A federal appeals court recently retired, in short order, a contractor’s insurance claim arising from defective work.  The claim arose when scratches were noted on a glass storefront, shortly after installation by one sub but also after preliminary cleaning by another sub, and two days before the store was open to the public.  No cause for the scratches was identified, at least in the decision. 

Strike One.  The damage arose from work performed by one of the subs, thus coming within an exclusion on the contractor’s GL policy.  There was no evidence of any accident.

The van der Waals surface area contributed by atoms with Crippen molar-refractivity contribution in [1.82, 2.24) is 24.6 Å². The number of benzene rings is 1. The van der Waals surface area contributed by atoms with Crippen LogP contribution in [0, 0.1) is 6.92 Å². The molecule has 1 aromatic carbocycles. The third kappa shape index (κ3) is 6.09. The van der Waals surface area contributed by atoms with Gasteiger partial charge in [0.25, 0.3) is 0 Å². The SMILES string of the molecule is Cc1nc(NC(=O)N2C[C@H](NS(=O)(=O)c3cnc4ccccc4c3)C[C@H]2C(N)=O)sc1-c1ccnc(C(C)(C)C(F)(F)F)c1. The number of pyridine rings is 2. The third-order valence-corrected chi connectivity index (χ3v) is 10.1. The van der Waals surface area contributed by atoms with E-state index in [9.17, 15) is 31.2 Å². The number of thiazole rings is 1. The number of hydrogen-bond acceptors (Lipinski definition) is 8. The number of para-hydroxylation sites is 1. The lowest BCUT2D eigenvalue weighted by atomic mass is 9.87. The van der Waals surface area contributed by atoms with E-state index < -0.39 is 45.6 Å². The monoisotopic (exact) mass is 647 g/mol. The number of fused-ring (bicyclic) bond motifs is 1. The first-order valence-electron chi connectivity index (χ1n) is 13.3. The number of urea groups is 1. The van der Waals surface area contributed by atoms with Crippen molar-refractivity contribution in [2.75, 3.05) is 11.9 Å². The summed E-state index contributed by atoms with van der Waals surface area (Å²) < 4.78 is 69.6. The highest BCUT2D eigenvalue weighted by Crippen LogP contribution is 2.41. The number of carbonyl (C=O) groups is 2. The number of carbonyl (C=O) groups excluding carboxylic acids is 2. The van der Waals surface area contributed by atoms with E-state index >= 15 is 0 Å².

Strike Two.  The claim was for restoration or replacement of the glass – the very item claimed to be either defective or improperly cleaned – and not damage to other work.

Strike Three.  As the problem was noted before the store opened to the public, the claim did not fall under the completed operations hazard, since the glass had yet to be put to its intended use. 

A simple, brief, lesson.  The case is Allegheny Design Mgmt. v. Travelers Indemnity Co. of America, 2014 U.S. App. LEXIS 13190 (3rd Cir., July 11, 2014).